Gevartius, John Gaspar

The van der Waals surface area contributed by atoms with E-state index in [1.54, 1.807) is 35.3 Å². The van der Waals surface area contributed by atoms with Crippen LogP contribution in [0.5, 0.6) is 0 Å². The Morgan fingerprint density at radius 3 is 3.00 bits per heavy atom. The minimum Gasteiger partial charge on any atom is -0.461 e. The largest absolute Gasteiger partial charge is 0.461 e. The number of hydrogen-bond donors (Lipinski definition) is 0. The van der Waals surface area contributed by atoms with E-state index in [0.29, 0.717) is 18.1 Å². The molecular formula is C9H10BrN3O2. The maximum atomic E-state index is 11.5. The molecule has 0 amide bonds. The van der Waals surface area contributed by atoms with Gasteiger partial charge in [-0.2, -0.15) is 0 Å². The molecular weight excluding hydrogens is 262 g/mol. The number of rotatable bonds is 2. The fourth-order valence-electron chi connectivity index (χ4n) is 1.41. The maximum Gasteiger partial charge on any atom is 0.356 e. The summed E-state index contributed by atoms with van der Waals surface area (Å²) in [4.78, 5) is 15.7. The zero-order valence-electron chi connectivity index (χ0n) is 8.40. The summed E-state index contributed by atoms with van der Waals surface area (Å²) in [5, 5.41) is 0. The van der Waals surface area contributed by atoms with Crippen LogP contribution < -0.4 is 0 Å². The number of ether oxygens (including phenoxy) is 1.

, a learned critic, was the son of an eminent lawyer, and born at Antwerp, Aug. 6, 1593. Many authors have called him simply John Caspar, and sometimes he did this himself, whence he was at one time better known by the name of Caspar than of Gevartius. His first application to letters was in the college of Jesuits at Antwerp, whence he removed to Louvain, and then to Douay. He went to Paris in 1617, and spent some years there in the conversation of the learned. Returning to the Low Countries in 1621, he took the degree of LL. D. in the university of Douay, and afterwards went to Antwerp,' where he was made town-clerk, a post he held to the end of his life. He married in 1625, and died in 1666. He had always a taste for classical learning, and devoted a great part of his time to literary pursuits. In 1621 he published at Leyden, in 8vo, “Lectionum Papinianarum Libri quinque in Statii Papinii Sylvas;” and, at Paris in 1619, 4to, “Electorum Libri tres, in quibus plurima veterum Scriptorum loco obscura et controv.ersa explicantur, illustrantur, et emendantur.” These, though published when he was young, have established his reputation as a critic. He derived also some credit from his poetical attempts, particularly a Latin poem, published at Paris, 1618, on the death of Thuanus. He kept a constant correspondence with the learned of his time, and some of his | letters have been printed in the “Sylloge Epistolarum,” by Burman. Our Bentley mentions Caspar Gevartius as a man famous in his day; and tells us, that “he undertook an edition of the poet Manilius, but was prevented by death” from executing it. 1